The Help

Year: 2011
Studio: Dreamworks SKG
Director: Tate Taylor
Writer: Tate Taylor/Kathryn Stockett
Cast: Viola Davis, Emma Stone, Octavia Spencer, Bryce Dallas Howard, Allison Janney, Jessica Chastain, Mike Vogel, Sissy Spacek

It's hard to describe the feeling you get that this film is a Disney kind of civil rights story, the sort of thing you'd expect Oprah Winfrey to produce or shepherd into being.

It's a little unfair to feel that way because it certainly isn't about the more violent side of the civil rights struggle with its murders, beatings lynchings or overt hatred. It's about the insidious undercurrent of entrenched racism that still existed in polite society when the civil rights movement was starting up.

Emma Stone is Skeeter, an educated young woman determined to be a journalist. When a big New York newsmagazine expresses tentative interest in her idea of a story about the servants and maids among the predominantly black female underclass in her southern small town home, she asks maid Aibileen (Davis) to tell her story in secret to write the article.

But the article needs more, and Skeeter has to try and convince Aibileen's friends to come forward and tell their own stories of mistreatment at the hands of their bosses in secret so as not to face the wrath of the community.

It's all a prism through which we see the lives of Aibileen, Minnie (Spencer) and their contemporaries – from the heartbreak of raising everyone else's children but their own to not even being allowed to use the household toilet.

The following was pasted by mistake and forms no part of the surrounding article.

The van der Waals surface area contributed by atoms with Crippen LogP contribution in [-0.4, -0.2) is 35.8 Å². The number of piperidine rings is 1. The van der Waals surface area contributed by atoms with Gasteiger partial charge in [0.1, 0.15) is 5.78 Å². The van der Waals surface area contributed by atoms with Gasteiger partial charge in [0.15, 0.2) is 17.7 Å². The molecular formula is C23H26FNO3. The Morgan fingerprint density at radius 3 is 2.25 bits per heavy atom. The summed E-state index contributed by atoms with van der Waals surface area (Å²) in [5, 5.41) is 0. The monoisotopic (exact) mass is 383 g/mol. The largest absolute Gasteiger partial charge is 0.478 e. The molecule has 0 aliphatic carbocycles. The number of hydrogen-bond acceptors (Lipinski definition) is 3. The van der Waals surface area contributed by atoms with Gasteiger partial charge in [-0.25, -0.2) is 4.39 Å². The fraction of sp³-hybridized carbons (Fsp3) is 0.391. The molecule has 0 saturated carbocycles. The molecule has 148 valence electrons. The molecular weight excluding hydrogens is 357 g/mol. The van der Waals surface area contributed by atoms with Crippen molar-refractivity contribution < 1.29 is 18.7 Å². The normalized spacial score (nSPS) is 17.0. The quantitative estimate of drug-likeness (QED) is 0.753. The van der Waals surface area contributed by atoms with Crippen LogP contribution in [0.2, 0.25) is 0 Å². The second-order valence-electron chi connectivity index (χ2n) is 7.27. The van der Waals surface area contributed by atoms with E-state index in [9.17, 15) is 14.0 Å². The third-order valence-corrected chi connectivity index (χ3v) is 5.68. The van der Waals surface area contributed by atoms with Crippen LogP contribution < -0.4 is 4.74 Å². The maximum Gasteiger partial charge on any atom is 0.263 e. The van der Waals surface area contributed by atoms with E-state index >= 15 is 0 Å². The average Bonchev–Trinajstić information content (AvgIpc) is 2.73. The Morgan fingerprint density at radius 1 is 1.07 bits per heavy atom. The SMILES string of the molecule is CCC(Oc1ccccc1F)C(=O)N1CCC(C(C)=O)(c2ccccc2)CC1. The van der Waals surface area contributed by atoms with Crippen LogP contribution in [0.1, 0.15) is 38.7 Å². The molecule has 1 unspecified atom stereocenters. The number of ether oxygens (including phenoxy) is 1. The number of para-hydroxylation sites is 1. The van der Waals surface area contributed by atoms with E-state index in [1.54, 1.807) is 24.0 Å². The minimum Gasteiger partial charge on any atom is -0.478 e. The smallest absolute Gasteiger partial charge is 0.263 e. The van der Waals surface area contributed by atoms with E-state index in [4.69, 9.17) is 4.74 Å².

The reason it feels like a Disney version is because there's no real grit. It's definitely for adults and it deals with adult subject matter, but there's a very Spielbergian sheen to the proceedings.

If it isn't the unshakable nobility of the downtrodden (woe betide any director who portrays a black in the struggle for equality as anything other than decent, down-home smart and benevolent), it's Bryce Dallas Howard as Hilly, relishing being the villain so much she might as well be twirling a long black moustache.

But despite the off tone, it works. Even subplots that would seem on paper that they don't really belong feel right, like the lonely plight of ostracised white trash Celia (Chastain, making you feel slightly naughty for realising how sexy she is after her angelic turn in The Tree of Life).

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